Nearly one in 10 American teenagers, or 2.2 million, experienced major depression last year, according to government statistics released Thursday that also showed that depressed youths were more likely to smoke, drink alcohol or abuse drugs.
Fewer than half received treatment, the survey found.
Overall, 9 percent of teens were depressed, with older teens more at risk than their younger peers, said the Substance Abuse and Mental Health Services Administration, or SAMHSA.
About 12 percent of youth aged 16 or 17 faced severe depression in 2004, compared with about 5 percent of those 12 or 13 years old. Among those age 14 or 15, 9 percent experienced a major episode.
"These new data serve as a wake-up call to parents. Mental health is a critical part of the overall health and well-being of their children," said SAMHSA administrator Charles Curie.
Treatment for depression among teenagers has been a controversial issue since a Food and Drug Administration scientist concluded in early 2004 that anti-depressants posed a suicide risk in youth. Another university-sponsored study also showed a link.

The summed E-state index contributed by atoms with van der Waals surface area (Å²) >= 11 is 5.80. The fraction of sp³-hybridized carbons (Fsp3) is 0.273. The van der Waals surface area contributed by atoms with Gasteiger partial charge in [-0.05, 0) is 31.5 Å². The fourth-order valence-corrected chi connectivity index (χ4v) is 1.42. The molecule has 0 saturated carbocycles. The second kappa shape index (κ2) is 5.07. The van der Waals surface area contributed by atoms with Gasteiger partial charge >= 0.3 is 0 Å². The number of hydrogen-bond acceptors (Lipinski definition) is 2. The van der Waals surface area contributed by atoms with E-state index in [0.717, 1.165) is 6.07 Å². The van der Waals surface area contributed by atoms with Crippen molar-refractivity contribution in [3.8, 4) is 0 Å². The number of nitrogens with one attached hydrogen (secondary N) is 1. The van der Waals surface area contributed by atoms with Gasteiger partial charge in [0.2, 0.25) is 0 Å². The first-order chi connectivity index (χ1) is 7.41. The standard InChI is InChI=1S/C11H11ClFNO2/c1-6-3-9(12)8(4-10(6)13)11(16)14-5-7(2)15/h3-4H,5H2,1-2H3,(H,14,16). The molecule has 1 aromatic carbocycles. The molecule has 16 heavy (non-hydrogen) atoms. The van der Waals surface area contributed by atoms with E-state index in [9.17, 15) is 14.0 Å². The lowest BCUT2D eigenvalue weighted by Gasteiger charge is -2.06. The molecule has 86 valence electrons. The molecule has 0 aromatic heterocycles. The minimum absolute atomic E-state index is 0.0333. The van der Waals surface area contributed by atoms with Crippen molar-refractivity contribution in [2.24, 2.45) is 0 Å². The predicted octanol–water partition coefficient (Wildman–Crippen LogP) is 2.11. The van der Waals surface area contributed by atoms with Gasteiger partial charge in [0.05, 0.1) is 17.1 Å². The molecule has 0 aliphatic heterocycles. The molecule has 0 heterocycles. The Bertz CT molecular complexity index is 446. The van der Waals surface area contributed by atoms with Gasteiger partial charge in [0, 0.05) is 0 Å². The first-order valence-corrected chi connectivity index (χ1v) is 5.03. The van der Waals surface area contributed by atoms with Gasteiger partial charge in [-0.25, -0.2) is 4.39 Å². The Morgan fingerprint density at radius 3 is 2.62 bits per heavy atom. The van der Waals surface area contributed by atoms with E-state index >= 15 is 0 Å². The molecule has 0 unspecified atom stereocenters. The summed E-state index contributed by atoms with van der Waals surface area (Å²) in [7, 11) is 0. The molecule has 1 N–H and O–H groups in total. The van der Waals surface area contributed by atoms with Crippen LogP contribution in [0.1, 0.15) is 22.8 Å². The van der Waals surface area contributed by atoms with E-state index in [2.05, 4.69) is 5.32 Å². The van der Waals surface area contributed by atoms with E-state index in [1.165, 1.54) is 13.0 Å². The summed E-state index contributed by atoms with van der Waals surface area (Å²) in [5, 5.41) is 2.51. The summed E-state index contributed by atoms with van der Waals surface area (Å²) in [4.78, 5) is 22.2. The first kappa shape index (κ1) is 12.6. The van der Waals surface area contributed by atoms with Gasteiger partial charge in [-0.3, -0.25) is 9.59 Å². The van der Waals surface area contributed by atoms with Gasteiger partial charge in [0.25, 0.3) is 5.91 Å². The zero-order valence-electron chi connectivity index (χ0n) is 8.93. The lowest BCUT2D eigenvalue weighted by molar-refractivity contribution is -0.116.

Since then the FDA has required drug manufacturers to disclose the possible risk on labels for anti-depressants. Some experts, including doctors, worried the warning would lead to fewer youths receiving treatment.
Thursday's findings, part of the agency's annual National Survey on Drug Use and Health, also showed very depressed youth aged 12 to 17 were twice as likely to engage in substance abuse than those who were not depressed.
About 28 percent of depressed teens used alcohol, while nearly 23 percent smoked cigarettes and another roughly 21 percent used drugs.
Among those who did not report a major episode, about 17 percent drank alcohol, about 11 percent smoked, and about 10 percent used drugs.
The report surveyed 70,000 people in the United States aged 12 and older. Major depression was considered a period of at least two weeks that included a loss of interest, depressed mood and at least four other symptoms such as a change in sleeping, eating or concentration.